Government proposals may see principles abandoned

John Halewood Dodd.
John Halewood Dodd.

This year sees the 800th anniversary of the signing of the Magna Carta, an event seen by many as having a profound influence on the legal systems of the modern Western world.

The Magna Carta was signed following a bitter feud, that led to civil war, between the then monarch, King John, and his barons. The monarchy had been unpopular for some time with John’s predecessors, his father Henry II, and his brother Richard I, seemingly determined to increase the power and wealth of the Crown.

One particularly despicable act saw him murder the wife and son of one of his barons by starving them to death

Their reigns had been unpopular but when John succeeded them the popularity of the monarchy hit an all time low. John’s reputation was abysmal.

He was seen as untrustworthy, tyrannical and cruel. He had fallen out with the church and had murdered his own nephew, who he saw as a rival.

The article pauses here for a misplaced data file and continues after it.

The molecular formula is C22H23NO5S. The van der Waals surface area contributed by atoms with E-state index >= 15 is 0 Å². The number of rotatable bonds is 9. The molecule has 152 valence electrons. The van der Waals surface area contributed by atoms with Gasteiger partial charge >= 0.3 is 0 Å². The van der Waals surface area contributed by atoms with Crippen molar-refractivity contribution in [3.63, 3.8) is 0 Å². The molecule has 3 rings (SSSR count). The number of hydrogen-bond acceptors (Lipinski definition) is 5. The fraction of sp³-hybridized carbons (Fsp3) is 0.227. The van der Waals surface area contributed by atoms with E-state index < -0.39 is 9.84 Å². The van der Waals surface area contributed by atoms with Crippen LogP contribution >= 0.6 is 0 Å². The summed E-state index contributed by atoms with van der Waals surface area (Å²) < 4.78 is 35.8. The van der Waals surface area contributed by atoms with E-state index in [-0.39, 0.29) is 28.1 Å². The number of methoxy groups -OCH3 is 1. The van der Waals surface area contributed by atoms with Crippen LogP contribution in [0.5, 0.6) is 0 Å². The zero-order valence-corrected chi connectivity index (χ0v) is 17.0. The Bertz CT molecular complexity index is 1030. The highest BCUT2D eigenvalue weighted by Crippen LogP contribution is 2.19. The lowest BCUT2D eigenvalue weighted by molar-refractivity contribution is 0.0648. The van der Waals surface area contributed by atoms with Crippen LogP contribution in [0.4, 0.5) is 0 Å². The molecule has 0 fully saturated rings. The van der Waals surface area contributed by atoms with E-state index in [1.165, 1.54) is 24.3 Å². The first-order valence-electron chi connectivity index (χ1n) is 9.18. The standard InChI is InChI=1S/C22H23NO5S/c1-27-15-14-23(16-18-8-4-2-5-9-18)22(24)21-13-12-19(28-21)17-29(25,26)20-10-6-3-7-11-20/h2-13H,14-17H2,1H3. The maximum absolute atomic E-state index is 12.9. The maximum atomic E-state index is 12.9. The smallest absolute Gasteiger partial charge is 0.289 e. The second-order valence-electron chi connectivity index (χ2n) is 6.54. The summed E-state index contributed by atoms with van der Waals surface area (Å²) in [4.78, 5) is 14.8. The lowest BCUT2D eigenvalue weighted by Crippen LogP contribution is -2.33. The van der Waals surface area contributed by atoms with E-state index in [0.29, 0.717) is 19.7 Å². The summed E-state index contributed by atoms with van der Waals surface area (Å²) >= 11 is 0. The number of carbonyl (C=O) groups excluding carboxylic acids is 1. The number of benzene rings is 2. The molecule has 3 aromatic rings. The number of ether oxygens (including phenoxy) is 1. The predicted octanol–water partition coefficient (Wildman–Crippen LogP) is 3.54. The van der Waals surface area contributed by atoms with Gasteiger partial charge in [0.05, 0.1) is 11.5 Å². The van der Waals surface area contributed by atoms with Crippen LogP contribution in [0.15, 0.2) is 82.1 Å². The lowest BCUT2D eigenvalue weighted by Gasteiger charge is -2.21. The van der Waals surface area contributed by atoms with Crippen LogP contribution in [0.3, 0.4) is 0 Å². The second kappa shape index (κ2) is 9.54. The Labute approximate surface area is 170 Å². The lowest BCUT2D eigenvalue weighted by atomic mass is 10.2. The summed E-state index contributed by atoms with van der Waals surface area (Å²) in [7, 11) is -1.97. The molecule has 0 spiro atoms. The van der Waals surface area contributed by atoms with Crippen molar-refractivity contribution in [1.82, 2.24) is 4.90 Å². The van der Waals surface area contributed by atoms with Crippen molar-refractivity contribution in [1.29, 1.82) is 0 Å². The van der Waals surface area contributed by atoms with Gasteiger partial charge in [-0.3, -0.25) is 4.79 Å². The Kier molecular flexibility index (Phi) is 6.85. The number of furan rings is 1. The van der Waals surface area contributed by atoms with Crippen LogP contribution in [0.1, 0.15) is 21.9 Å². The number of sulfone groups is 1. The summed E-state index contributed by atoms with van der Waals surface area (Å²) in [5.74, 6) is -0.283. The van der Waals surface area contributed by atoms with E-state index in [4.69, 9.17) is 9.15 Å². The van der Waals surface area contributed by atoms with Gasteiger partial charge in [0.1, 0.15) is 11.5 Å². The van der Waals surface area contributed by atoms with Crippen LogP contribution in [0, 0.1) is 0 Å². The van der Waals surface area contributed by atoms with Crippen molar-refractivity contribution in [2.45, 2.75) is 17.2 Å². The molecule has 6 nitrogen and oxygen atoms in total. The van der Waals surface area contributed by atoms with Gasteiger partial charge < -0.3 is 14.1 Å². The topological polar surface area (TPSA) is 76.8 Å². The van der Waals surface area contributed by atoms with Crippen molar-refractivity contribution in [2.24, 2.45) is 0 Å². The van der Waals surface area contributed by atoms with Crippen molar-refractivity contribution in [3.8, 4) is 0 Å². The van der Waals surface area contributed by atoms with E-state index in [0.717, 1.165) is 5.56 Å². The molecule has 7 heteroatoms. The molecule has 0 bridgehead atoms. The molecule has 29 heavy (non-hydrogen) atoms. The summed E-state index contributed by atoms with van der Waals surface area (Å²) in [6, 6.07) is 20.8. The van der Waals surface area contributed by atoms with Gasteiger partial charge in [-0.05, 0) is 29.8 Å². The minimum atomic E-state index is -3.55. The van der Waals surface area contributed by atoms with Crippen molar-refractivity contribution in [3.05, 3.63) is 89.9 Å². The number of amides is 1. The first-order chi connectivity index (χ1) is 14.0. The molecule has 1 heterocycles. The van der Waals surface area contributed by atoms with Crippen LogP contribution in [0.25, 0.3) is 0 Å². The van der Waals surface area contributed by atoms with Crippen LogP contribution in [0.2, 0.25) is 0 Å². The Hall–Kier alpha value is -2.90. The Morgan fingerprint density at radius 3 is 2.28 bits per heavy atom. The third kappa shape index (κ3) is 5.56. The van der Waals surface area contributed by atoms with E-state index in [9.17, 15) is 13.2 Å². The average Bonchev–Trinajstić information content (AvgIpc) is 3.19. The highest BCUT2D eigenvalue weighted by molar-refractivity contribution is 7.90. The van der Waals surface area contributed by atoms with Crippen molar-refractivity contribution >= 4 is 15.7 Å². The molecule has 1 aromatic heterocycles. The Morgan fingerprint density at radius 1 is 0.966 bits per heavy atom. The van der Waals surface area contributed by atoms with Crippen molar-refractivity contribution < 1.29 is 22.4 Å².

He was also reported to have seduced the wives and daughters of a number of his barons, and supposed allies.

One particularly despicable act saw him murder the wife and son of one of his barons by starving them to death. They were imprisoned in the same cell with the wife dying mad with hunger trying to eat her dead son’s face.

This led to conflict with the powerful barons who unsurprisingly rebelled and civil war followed. Realising that he was in grave danger of being deposed John was forced to agree to sign the Magna Carta at Runnymede on the June 15, 1215.

The better known principles are interpreted as establishing the basic liberties of English subjects.

Those principles have been used when drafting many subsequent legal documents including the American Declaration of Independence and the Bill of Rights, and even the Universal Declaration of Human Rights.

There is a suggestion that the current Government’s proposal to withdraw altogether from the European Convention on Human Rights would mean that the country that brought about such important principles are abandoning them.

The outcome of the forthcoming General Election will determine whether that happens.